Perhaps publishers will relent when they realize that lending and borrowing could increase sales. A raft of economic studies shows that secondary markets improve the market for new goods. This makes intuitive sense: You'll be more likely to buy a new car if you know you're allowed to resell it later; indeed, you might even pay more for a car with higher resale value. This model has been shown to apply to print books, too. In a 2005 paper, researchers Judith Chevalier and Austan Goolsbee (now the chairman of Barack Obama's council of economic advisers) showed that when buying textbooks, students take into account the resale value and the likelihood of new editions. Another study showed that Amazon's introduction of used books increased the online store's overall book sales. Why? Because, as economist Hal Varian once explained, there seem to be two different markets for books—some people like to buy new books and others like to buy used books.
Of course, "used" e-books are essentially identical to "new" e-books, so publishers can reasonably argue that e-book reselling will completely destroy both markets. I'm sympathetic to that argument; indeed, I've made peace with letting go of my right to resell e-books, especially since e-books tend to be cheaper than print books in the first place. (If I pay $15 for a hardcover and resell it for $5, it's the same as paying $10 for an e-book and never reselling it.)
But I'd argue that letting people loan out e-books will produce some of the same advantages that used-book sales provide in the print world. Making e-books loanable will persuade a whole lot of people to read things they wouldn't have bothered with otherwise. It will also ease the public's transition to e-books. Wouldn't you be more likely to buy an e-book reader—and, as a result, buy more e-books—if you knew you could borrow books from your friends? Finally, making e-books loanable will reduce incentives for piracy. The market for e-books would be completely ruined by the sort of large-scale, Napster-like file-trading operations we once saw in the music business. If publishers continue to play hardball, that kind of development isn't out of the question.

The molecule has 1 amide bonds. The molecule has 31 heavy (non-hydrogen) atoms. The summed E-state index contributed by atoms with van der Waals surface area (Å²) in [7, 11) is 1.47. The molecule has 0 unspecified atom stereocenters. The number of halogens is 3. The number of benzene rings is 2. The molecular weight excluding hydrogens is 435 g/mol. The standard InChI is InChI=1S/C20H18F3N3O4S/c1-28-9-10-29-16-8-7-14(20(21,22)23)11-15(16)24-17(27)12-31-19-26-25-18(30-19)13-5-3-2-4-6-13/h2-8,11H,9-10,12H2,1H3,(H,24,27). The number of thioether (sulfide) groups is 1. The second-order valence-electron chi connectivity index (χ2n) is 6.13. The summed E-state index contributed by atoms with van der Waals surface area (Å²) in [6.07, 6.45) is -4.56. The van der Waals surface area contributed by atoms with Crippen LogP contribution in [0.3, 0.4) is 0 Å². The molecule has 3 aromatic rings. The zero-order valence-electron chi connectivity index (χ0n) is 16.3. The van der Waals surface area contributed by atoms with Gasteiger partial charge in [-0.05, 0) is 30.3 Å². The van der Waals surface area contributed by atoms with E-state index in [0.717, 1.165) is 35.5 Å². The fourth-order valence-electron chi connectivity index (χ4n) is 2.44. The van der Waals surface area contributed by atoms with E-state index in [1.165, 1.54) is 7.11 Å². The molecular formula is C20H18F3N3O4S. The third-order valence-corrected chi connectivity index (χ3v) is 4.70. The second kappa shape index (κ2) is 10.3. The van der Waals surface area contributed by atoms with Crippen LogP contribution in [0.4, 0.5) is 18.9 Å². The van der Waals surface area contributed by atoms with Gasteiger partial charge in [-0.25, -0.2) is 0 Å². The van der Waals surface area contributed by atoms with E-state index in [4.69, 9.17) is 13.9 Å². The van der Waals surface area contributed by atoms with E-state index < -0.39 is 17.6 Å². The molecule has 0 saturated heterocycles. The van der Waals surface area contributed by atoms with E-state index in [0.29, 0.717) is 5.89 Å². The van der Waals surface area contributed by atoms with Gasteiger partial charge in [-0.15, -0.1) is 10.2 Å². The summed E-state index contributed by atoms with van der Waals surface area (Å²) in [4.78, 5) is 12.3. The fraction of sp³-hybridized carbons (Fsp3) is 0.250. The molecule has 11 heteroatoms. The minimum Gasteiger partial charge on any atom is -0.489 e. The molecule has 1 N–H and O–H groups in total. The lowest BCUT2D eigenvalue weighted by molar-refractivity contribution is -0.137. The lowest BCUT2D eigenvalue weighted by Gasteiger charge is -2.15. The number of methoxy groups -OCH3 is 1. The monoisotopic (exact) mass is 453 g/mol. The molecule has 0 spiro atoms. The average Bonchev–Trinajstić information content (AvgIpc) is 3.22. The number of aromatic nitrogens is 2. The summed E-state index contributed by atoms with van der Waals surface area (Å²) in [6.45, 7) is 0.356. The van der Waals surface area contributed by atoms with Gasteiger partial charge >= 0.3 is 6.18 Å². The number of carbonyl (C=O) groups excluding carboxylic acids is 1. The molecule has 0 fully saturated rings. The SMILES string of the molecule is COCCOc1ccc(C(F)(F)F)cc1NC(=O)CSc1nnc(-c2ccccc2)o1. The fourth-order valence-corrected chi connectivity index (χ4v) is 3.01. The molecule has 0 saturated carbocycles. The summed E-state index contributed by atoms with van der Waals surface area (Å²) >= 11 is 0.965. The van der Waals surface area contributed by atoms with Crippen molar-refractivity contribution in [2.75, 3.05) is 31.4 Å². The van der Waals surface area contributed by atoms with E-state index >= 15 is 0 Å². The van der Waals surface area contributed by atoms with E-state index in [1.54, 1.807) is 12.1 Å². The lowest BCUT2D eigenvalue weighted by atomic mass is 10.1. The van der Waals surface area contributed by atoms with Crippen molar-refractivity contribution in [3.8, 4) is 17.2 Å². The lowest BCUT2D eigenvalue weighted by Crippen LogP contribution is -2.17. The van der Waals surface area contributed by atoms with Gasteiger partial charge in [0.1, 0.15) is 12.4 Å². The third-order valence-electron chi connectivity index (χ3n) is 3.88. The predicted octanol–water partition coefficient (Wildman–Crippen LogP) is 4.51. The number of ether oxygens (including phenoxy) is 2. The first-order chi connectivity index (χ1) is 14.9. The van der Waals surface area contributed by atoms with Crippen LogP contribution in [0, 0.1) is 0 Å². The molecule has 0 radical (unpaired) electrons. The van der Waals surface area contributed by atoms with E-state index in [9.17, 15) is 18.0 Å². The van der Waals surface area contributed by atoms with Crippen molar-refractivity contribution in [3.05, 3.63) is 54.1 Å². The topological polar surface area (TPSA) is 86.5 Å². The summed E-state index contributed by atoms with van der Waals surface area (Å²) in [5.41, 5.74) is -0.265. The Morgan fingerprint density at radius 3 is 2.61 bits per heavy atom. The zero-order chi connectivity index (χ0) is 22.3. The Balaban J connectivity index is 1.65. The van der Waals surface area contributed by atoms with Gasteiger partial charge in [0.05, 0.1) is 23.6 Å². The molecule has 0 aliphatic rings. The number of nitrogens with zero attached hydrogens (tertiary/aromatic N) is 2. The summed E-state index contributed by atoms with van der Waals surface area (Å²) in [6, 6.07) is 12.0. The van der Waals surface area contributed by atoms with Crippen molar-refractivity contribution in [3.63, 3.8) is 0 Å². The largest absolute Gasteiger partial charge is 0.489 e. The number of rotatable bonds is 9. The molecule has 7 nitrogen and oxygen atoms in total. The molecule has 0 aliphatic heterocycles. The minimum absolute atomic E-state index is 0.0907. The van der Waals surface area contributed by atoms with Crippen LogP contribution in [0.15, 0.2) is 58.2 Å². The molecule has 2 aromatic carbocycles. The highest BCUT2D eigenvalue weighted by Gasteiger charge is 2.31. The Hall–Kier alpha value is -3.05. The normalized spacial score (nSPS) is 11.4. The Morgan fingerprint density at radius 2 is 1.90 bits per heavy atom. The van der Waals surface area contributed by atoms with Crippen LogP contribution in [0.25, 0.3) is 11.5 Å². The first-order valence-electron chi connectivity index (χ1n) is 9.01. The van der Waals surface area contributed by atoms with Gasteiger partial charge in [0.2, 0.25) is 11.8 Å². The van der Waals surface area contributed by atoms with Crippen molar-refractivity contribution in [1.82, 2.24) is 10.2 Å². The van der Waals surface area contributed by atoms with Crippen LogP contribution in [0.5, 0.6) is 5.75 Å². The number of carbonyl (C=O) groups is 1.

Can I prove any of these assertions? No—there have been no studies that I'm aware of showing that letting people lend e-books will increase book sales. (Then again, there also aren't any studies showing the opposite.) I'll admit, too, that the publishing industry's nightmare scenario is possible. Under that theory, every person who borrows a book represents a lost sale. If I can get David Brooks' The Social Animalfrom Lendle, why would I buy it? And if everyone with an e-book reader could borrow whatever they want whenever they want, why would anyone buy anything?
Yet that scenario seems terrifically unlikely. For one thing, e-book loans are now limited to 14 days. Sure, that's enough time to read most books, but it's not all the time in the world; there's a good chance it will be too short a time for you to finish at a leisurely pace—and if your time's up and you like the book, you might even buy it. What's more, because every book can be loaned out just once, there's no way sales will be completely cannibalized. If everyone stopped buying The Social Animal, the number of borrowable copies would quickly decline—and eventually people would have to start buying them again.
Lendle's Jeff Croft says he's collected a great deal of anecdotal evidence—email and Twitter testimonials—that lending drives sales. People tell him that they borrow a book by an author they've never heard of, for example, and then buy all of her titles. That sort of statement rings true to me. Every theory about how people discover content in the digital age—from Chris Anderson's long tail, to the stunning success of Netflix and Amazon's recommendation engines, to the power of aggregators like Reddit—suggests that the links between ordinary people are very important. You're more likely to read new books that your friends or peers recommend than you are to listen to critics. Lending—not just for books but for all kinds of new media—enables the sort of social recommendations that publishers depend on. It's a shame they don't see this. And a tragedy, for all of us, that as we move to digital books, movies, and games, we're going to lose our right to share the stuff we like best.
Farhad Manjoo is Slate's technology columnist and the author of True Enough: Learning To Live in a Post-Fact Society. You can email him at email@example.com and follow him on Twitter.
Illustration by Robert Neubecker.